• A terminal condition is an incurable condition caused by injury, disease, or illness which makes death imminent. Even if life-sustaining procedures are used when an individual is close to death, there is no reasonable expectation of recovery.
  • A persistent vegetative state is a condition in which a person is permanently unconscious, unaware of his or her environment, and is unable to interact with others. There is no reasonable expectation of recovery. A persistent vegetative state is not the same as a temporary coma.
  • An end-stage condition is a progressive condition caused by injury, disease or illness in which a person suffers severe and permanent deterioration which can be accompanied by incompetence and complete physical dependency. To a reasonable degree of medical certainty, treatment of this irreversible condition would be medically ineffective.

Healthcare Agent/Medical Power of Attorney - This part of your written advance directives is a legal document that allows you to name someone you know and trust as your agent to make healthcare decisions. Your agent must be 18 years of age or older.

Choose your healthcare agent carefully, and make sure he or she knows what you want. Your agent can then follow your wishes, even if your friends or family disagree.

In order for your Healthcare Instructions and Appointment of Healthcare Agent to be effective in Maryland, both documents must be:

  • voluntarily executed and made in writing;
  • dated and signed by you;
  • witnessed by two adults, 18 or older, one of whom will not financially benefit from your death;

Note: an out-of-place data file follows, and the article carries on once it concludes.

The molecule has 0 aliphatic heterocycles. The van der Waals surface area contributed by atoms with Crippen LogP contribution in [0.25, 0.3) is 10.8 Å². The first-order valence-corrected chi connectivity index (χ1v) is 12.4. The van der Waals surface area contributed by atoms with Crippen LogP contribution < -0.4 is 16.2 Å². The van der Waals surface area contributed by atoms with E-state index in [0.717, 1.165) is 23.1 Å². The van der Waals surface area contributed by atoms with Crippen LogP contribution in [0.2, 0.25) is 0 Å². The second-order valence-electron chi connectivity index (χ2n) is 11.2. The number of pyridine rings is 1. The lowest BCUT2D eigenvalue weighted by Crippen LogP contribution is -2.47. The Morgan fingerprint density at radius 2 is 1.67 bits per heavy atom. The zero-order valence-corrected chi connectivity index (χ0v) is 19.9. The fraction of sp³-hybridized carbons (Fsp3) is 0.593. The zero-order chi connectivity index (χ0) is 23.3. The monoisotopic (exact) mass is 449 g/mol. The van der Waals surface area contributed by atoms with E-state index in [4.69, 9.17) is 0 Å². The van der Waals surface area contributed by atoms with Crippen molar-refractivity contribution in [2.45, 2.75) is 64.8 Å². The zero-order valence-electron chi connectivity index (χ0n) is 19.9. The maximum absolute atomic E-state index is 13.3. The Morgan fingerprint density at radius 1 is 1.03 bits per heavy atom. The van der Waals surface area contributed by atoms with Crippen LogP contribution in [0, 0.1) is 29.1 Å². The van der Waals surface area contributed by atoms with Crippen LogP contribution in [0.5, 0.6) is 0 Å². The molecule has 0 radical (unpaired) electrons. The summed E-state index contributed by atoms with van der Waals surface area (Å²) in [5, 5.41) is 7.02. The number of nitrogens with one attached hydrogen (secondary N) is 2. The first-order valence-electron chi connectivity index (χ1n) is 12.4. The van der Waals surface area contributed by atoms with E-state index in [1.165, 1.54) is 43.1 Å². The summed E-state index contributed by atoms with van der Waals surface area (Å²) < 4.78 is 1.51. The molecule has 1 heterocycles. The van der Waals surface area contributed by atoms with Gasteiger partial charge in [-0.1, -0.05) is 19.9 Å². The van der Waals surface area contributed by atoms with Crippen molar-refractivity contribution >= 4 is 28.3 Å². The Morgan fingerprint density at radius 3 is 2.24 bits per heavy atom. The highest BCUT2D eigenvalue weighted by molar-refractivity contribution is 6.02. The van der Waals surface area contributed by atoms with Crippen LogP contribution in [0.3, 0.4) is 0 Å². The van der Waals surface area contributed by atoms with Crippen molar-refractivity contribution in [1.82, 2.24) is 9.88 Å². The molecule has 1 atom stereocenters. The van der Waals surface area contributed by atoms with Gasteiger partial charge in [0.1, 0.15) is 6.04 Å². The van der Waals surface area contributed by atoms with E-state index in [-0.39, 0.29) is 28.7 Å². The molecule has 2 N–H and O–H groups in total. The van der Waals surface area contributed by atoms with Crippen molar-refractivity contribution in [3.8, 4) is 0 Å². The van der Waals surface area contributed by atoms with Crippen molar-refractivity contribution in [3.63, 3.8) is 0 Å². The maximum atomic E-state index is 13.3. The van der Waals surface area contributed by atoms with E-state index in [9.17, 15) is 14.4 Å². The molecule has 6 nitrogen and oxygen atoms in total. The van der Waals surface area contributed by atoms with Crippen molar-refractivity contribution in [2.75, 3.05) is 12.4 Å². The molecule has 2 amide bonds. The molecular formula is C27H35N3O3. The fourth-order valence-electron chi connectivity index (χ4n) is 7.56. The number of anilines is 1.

• your appointed healthcare agent cannot serve as a witness.

The Advance Care Planning Checklist is a quick reminder of things to complete in the advance directive process. The Comparison of Maryland State Forms explains the differences between the forms used in Maryland for advance care planning.

Oral Advance Directives

Adults often make healthcare decisions during discussions with their physicians. The physician describes the options and explains the pros and cons of each, but you make the final decision. For example, you might decide in this way about the use of CPR (cardiopulmonary resuscitation). An oral advance directive is legally effective and is to be honored by your healthcare providers. You must communicate your decision to your doctor in front of a witness, and your decision must be written in your medical record at the time it is made and signed by the witness. You should read what is written to make sure it reflects your wishes.

Medical Orders for Life-Sustaining Treatment (MOLST)

While the Advance Directive is for future medical treatment at the end of life, the MOLST form is for current medical treatment you wish to receive. This order form makes your treatment wishes known to health care professionals and has to be signed by a physician, nurse practitioner or physician assistant. If you do not have a Do Not Resuscitate (DNR) order on your MOLST form, medics (ambulance personnel) and other healthcare team members in Maryland must attempt resuscitation. This form does not expire and it goes where you go, to the hospital, rehab, assisted living, and back home. It consolidates important information into orders that are valid across the continuum of care. For your convenience, we have included this form to complete.